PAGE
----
I landed at Tehran airport on a plane full of Chinese businessmen and checked into the hotel as a group of German businessmen were checking out, and an Italian delegation was checking in. I mused how things have changed since my last visit in August 2012, when Mahmoud Ahmedinejad was in power, and Iran was an international pariah. Then, the airport was desolate—except for Iranians themselves boarding flights few and far between. Hotels were in an unforgiving mood, charging the few foreign visitors an arm and a leg to compensate for bad business. It was a year before Iran began the long walk towards rapprochement that led to the 2015 nuclear deal; and the lifting of sanctions in January. Now, the Iranian economy—trying to emerge from stagnation and runaway inflation—is attractive for investors. The IMF predicts a 4-4.5 per cent growth over the medium term with a boost in oil exports. The world has begun clamouring for Iranian crude once again. Its people are hungry for the comforts of our times—fast cars, fine foods, designer clothes and travel. Italy’s biggest designers are opening glittering stores in Tehran’s poplar-lined upmarket neighbourhoods. Many of the 1980s or older Ladas and Peugeots have been replaced with new Hyundais and Kias that tailgate Mercedes, Porsche and BMW cars on jam-packed streets.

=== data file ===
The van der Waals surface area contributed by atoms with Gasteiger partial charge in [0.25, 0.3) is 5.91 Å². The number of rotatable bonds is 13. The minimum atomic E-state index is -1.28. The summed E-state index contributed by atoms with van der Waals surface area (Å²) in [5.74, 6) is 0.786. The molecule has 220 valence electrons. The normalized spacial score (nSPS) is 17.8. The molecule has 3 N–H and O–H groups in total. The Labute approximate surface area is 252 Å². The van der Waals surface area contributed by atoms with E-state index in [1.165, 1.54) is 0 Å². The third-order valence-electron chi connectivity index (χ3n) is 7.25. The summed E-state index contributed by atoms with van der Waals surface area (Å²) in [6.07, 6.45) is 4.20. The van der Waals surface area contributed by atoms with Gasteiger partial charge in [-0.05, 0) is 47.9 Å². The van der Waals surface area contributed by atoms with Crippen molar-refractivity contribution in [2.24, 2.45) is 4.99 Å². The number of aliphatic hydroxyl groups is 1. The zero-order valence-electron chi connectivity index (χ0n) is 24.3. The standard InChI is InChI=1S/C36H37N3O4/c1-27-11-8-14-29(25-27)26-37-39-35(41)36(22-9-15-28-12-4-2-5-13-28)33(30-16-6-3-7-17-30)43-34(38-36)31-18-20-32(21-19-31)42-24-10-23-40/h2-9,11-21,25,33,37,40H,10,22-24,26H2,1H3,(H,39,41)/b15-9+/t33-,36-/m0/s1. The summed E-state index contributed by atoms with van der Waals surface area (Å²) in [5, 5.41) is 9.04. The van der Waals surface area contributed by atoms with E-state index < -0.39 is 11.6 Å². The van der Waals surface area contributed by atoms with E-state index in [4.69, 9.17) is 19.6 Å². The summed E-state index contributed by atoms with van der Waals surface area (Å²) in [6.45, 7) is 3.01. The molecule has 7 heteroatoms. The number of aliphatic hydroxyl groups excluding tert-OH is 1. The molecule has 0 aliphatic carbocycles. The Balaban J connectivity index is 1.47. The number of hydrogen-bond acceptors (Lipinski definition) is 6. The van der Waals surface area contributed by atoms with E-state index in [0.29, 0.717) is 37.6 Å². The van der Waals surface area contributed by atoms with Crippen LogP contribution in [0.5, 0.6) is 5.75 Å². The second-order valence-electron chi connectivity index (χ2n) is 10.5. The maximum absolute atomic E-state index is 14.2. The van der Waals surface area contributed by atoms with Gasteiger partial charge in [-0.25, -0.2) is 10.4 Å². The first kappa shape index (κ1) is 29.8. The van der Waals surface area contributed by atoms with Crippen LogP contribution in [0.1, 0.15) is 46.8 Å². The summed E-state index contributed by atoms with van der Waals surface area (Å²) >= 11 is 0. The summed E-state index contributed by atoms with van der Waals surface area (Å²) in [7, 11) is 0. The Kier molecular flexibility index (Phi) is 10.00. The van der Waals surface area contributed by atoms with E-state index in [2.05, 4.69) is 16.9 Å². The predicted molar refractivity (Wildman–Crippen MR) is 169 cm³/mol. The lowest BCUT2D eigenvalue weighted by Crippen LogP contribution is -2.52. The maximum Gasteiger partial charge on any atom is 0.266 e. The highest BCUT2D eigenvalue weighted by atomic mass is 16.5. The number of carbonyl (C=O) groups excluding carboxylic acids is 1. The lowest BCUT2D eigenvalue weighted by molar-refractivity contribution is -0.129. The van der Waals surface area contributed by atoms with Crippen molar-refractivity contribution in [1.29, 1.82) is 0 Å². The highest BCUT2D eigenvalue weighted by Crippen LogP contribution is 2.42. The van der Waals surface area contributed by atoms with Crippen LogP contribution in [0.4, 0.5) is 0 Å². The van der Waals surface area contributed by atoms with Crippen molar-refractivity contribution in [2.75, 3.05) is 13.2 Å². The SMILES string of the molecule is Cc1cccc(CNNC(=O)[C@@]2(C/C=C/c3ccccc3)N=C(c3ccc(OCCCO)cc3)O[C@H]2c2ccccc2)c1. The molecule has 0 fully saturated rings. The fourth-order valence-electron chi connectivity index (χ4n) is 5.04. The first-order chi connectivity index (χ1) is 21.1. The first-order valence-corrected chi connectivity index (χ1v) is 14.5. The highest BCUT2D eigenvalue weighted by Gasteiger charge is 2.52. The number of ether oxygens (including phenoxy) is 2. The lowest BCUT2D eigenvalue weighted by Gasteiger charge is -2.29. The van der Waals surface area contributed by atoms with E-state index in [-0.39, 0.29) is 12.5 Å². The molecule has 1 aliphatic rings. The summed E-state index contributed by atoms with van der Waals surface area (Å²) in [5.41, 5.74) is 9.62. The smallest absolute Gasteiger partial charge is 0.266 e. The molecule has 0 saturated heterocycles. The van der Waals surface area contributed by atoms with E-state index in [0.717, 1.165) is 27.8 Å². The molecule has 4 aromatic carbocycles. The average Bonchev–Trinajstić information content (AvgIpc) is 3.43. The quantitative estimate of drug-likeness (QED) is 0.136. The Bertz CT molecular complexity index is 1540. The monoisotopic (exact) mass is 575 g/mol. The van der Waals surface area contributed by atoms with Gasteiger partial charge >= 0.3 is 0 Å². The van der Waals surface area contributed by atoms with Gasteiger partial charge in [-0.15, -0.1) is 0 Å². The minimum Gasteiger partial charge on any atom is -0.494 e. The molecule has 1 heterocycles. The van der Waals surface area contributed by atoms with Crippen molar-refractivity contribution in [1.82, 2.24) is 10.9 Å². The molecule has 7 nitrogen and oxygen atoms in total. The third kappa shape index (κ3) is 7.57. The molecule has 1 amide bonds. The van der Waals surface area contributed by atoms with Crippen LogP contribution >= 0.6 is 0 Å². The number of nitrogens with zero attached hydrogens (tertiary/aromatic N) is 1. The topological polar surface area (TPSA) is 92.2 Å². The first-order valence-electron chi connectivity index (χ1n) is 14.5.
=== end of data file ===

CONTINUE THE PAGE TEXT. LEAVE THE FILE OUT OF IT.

“You can feel it in the air,” smiles Nazila Noebashari, who runs the Aaran Art gallery in central Tehran’s cultural hub. “The despair of the Ahmedinejad years has been replaced with optimism, hope and a sense of freedom.” Nazila opened her gallery in those years, and in spite of everyone’s incredulity, she has stuck it out. Maryam Majd, the owner of the older Assar Gallery in the neighbourhood, says there are still rules and regulations (Iranian gallerys don’t display nudes) but “it’s become better, less restricted”. Interestingly, most gallery owners are women. According to Orkideh Daroodi who runs Gallery O, that’s because art was never considered serious, but more a side business set up in homes to occupy the women of Tehran forced to find outlets in a heavily restrictive regime. Hoda Zarbaf, the young artist exhibiting sculpture made from fabric, foam and digital media, has created a show that’s like a personal memoir. Inspired by her grandmother’s pre-revolution stories and her own post-revolution childhood, she juxtaposes nostalgia, memory and everyday life. It is her first solo show back home, after having lived abroad for the last nine years. She says the Iranian art movement is finally in touch with the rest of the world.